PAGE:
The 12 months leading up to a home purchase can be extremely stressful. From the preapproval process to the signature on the dotted line, it’s a timeline cramped with intricate decisions that ultimately influence one of the most substantial purchases a person will make in his or her lifetime.
Some of these are more insignificant details, while others can be of major concern. However, when it comes to decisions that could completely jeopardize the opportunity altogether, there are four main things a person should avoid doing at all costs in the year leading up to a home purchase.
Bankruptcy is one of the most foreboding words in the world of loans and mortgages. This problem is a headache that causes apprehension and financial uncertainty for borrowers. Luckily, bankruptcy isn’t financial doom.
Declaring bankruptcy doesn’t mean you’ll be unable to purchase another home, but it takes hard work to build back credit. The first step to bouncing back from being bankrupt is understanding one’s credit score.
“I use my credit card and pay it off in full every month. Shouldn’t that help my score?”
As one of the questions loan consultants receive most frequently, there tend to be some common misconceptions concerning credit cards and credit scores. Ranging from credit limit to time limit, here are the answers to three of the most misunderstood myths.
Few things are more detrimental to your finances than payday loans. As a tool to effectively get paid before an individual receives a paycheck, a payday loan can lead to serious debt.
These loans require repayment of the principal and a fee measured as a fixed dollar amount per $100 borrowed. Military personnel are no less susceptible to these loans than civilian consumers, as a 2010 Financial Industry Regulatory Authority report found that 32 percent of enlisted and junior NCO respondents used non-bank borrowing and 11 percent of them had used a payday loan. Of civilian respondents, 9 percent had used a payday loan.
Now a recent Consumer Financial Protection Bureau white paper examined consumer behavior within the payday loan industry. Take a look at how dangerous this loan option can be for military consumers.
You might be surprised to know that errors in a credit report can and do happen. In fact, a recent study suggested that as many as 1 in 4 people found a discrepancy in their own file, and it isn’t just spelling errors that might be causing damage. Certain kinds of omitted information can be harmful as well, triggering a drop in your credit score and a limited access to future credit.
How can you determine if your credit report is hurting from missing information? What should you do about it?
Nobody lives a mistake-free life. Imagine how boring that would be. A life with no mistakes, no lessons learned and no maturation sounds unfulfilling.
At the same time, humans try to avoid disastrous mistakes. Learning to handle your money will undoubtedly cause mistakes. Just ask Cyprus.
Last week the island country’s two major banks sought a $13 million bailout. It’s really not much compared to the $650 million Eurozone leaders have handed out in the last three years. But alas, Cyprus did not receive the funds. There’s more to the story that can teach all consumers four important things.
Passive income sounds like a sweet deal. You set something up, then you sit back and let the money roll in. You can be an author and collect royalties. You can invest and make money off of interest. You can set up an ad campaign on your blog and earn income every time someone clicks on one of the ads. You can be a landlord and rent out property, and this is one of the more popular passive income options.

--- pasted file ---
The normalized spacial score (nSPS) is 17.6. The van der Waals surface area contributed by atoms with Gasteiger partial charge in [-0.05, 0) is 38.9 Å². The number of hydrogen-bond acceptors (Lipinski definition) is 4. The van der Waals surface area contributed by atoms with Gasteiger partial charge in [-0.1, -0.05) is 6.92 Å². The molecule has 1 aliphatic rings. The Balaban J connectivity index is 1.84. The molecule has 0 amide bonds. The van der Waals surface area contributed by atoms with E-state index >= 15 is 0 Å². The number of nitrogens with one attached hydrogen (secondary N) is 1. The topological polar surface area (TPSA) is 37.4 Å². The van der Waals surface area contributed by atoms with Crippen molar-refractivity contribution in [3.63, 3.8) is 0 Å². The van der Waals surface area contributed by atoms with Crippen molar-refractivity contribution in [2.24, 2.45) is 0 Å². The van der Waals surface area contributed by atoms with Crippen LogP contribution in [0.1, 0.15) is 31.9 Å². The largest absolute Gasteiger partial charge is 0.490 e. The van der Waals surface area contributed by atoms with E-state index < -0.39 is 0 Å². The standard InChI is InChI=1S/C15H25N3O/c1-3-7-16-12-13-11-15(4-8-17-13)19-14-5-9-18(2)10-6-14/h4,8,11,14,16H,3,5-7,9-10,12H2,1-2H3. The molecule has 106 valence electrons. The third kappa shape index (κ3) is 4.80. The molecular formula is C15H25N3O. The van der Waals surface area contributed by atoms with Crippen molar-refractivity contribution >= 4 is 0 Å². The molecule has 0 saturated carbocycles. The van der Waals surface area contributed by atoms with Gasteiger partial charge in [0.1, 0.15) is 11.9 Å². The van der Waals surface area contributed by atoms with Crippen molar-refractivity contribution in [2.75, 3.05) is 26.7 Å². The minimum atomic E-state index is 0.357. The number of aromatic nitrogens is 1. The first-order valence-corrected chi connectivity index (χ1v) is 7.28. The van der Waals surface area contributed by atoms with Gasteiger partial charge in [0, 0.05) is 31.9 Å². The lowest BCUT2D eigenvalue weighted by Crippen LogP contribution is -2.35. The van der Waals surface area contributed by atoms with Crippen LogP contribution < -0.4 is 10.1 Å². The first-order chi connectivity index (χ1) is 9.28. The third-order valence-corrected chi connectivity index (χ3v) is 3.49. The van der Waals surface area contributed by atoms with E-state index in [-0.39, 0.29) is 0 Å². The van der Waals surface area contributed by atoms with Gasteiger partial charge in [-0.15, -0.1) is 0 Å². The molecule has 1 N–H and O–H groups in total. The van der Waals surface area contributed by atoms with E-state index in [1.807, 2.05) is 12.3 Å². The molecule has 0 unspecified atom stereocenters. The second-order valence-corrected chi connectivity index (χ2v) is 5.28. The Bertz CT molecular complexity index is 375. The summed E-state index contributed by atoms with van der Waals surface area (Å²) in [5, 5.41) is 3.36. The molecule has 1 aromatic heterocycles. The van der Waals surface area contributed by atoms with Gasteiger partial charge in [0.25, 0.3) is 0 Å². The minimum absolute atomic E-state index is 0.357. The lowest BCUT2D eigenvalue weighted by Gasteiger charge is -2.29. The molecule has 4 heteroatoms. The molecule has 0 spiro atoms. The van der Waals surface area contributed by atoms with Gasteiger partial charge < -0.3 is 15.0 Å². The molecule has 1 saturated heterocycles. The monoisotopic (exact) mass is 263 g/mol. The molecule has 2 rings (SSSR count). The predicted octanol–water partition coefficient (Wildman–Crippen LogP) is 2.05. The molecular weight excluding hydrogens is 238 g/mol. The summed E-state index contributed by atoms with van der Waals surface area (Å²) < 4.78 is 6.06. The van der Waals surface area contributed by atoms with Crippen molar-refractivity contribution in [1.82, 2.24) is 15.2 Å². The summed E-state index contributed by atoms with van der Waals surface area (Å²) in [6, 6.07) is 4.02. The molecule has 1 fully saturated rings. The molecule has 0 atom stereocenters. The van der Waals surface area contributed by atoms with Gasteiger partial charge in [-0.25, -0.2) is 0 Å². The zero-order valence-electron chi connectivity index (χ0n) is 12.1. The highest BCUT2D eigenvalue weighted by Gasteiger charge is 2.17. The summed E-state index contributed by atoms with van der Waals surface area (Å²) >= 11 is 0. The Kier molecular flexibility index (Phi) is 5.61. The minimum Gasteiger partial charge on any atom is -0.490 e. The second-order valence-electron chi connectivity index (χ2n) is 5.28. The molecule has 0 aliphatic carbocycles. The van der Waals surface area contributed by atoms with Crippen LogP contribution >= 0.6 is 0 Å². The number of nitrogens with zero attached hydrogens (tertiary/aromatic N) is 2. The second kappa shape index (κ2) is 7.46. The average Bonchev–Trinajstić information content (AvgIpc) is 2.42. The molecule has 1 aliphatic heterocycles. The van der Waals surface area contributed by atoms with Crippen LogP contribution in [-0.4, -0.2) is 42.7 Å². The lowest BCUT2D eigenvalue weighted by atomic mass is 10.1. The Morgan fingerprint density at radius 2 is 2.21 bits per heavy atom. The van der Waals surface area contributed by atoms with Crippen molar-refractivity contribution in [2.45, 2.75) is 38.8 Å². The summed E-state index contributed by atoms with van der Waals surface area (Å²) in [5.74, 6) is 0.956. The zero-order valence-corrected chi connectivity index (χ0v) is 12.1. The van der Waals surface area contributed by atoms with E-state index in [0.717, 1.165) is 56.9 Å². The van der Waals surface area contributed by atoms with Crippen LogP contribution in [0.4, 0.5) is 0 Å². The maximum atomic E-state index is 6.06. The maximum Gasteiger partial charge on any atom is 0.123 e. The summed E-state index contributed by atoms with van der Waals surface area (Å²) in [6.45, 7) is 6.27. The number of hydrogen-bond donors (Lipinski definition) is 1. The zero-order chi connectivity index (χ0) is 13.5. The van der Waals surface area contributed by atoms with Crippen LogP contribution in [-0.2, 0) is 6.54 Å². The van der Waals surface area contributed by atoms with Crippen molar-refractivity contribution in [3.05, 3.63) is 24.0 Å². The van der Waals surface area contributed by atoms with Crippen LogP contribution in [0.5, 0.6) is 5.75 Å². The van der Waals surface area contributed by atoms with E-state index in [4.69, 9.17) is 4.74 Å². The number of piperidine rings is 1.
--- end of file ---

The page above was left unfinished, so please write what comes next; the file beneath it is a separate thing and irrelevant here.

These are only a few ways in which you can generate passive income, but they all have one thing in common. Do you see it? They all require some form of initial investment. The author has to write the book. The investor has to have money to invest. The blogger has to build a high trafficked, well-maintained blog. Finally, the landlord has to have property to rent out. This means you have to buy property (and probably fix it up). If you want to pursue this popular form of passive income, you should take the time to learn what is involved.
When it comes to paying your children, you’ll consider allowances. But thanks to Justin Bieber and other celebrities, prepaid and credit cards are grabbing the attention of children nationwide.
Bieber, Hello Kitty and even Elvis Presley have cards with their likeness on them. That means you’ll have to figure out if there’s a suitable plastic option for your child, whether they’re 15 or 7 years old. Children see their favorite star endorsing a card and not the costs of using it. You’re the parent, so you must do the legwork.
“When will I get my refund?”
“How much will I get?”
These are the two most common questions people ask when tax season comes around, both of which depend on Form W-2, Wage and Tax Statement. Before you file this year’s tax return, you should have received a W-2 from each of your employers. Per IRS guidelines, companies had until January 31 to mail out the forms, but sometimes they are late, or misplaced, or sometimes they just get lost altogether. If you are caught in the predicament of a missing W-2, follow these three steps to recovery.
Your credit report won’t defend itself.
When a nationwide consumer reporting agency — Equifax, TransUnion or Experian — makes a mistake on your credit report, it’s up to you to get it fixed. Those companies don’t make exceptions for military consumers, as nice as that would be. As a consumer, you need to be vigilant in checking your credit and disputing errors. See More